HELENA – Gov. Steve Bullock announced Thursday a new effort and resources to combat opioid overdoses in Montana.
Under the new law, HB 333, passed by the 2017 legislature, there is now broad access to the opioid overdose reversal drug naloxone. The drug, when administered during an overdose, blocks the effects of heroin and opioids, restores breathing and can prevent death.
The law allows trained first responders, public health professionals and others to carry and administer naloxone. Bullock said the new effort will save lives.
“Nationwide and in Montana, too many of our friends, our neighbors, our family members are personally impacted by this opioid epidemic and too many lives have sadly abruptly ended,” said Bullock. “While we may not have all the solutions, we do know that by working together we can make significant progress. This is one piece to the puzzle that will give folks a second chance at life.”
Thanks to help from a federal grant, the Montana Department of Public Health and Human Services has funds available to purchase a limited supply of the drug for first responders and law enforcement across the state.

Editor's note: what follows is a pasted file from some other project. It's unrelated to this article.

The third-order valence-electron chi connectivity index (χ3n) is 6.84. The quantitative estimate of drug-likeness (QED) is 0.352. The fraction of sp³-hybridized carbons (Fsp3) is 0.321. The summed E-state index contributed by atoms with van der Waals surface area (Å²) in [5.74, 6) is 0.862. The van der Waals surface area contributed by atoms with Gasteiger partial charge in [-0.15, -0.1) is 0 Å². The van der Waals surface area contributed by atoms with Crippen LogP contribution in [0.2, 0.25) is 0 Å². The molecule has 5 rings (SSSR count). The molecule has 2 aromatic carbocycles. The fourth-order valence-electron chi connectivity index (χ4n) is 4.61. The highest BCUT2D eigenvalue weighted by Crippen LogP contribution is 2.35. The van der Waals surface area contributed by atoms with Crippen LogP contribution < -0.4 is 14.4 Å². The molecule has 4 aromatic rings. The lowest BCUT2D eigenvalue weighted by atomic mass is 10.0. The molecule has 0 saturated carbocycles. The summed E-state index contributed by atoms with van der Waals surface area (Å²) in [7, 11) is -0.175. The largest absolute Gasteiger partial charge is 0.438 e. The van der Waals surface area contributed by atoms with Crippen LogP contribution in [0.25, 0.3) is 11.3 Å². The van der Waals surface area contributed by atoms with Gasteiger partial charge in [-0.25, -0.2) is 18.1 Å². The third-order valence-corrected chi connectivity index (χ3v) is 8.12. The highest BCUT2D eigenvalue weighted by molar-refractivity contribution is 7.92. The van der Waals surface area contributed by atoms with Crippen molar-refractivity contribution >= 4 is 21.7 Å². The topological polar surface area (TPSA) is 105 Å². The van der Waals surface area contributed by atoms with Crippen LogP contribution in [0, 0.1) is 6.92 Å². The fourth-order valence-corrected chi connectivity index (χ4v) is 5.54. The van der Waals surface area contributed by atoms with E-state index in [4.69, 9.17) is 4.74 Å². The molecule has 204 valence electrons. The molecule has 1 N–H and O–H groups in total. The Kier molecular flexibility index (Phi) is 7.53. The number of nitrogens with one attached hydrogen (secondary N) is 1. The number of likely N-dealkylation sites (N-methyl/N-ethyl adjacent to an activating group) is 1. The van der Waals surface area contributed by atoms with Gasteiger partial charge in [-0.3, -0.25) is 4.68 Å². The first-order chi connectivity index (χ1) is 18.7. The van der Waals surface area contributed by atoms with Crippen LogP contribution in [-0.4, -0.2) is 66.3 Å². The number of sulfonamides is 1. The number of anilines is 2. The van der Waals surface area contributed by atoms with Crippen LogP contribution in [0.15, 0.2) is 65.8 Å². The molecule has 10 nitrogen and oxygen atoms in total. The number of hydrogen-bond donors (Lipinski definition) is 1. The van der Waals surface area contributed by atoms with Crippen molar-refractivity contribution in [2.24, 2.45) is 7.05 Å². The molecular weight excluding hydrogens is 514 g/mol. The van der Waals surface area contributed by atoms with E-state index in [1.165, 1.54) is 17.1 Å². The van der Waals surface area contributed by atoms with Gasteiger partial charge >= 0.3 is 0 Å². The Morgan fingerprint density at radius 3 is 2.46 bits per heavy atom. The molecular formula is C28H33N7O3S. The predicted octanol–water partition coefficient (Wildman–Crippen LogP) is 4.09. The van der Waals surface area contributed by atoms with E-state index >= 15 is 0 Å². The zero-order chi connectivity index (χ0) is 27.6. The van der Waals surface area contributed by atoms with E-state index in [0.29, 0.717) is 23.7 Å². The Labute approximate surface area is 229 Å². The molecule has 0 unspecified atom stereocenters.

The Montana Department of Justice, Montana Medical Association, Board of Pharmacy and the Board of Medical Examiners have been involved in the statewide rollout of naloxone through the standing order issued by the health department.
“This will help us tremendously when responding to emergency situations that call for the need to stabilize an individual in a crisis situation," said Montana Division of Criminal Investigation administrator Bryan Lockerby.
Lewis and Clark County Sheriff Leo Dutton, a former EMT, said every minute counts with an opioid overdose. “It’s isn’t the golden hour of trauma. It is the absolutely platinum minutes of the opioid overdose time that you can make a difference,” said Dutton.
Dutton added that the drug also has no negative effects if administered to someone not experiencing an opioid overdose. It also has no chance of addiction.
According to the state, there have been more than 700 deaths from opioid overdose in Montana since 2000.
A second bill, HB 323, passed by the Legislature allows emergency use of naloxone in schools. DPHHS says that from 2000 to 2015, there have been 15 deaths among youth and children less than 18 years of age associated with opioid use.
Every year, on average, there are 66 emergency room visits associated with opioid use in Montana, according to DPHHS. Roughly 12 of those emergency room visits, each year, involved someone younger than 18.
DPHHS Director Sheila Hogan told MTN that this will not fix the opioid crisis but is a step in the right direction. Montanans are always advised to always call 911 whenever naloxone is administered.
*Naloxone is used to reverse life-threatening opiate-induced respiratory depression. All patients should seek immediate medical attention after an overdose.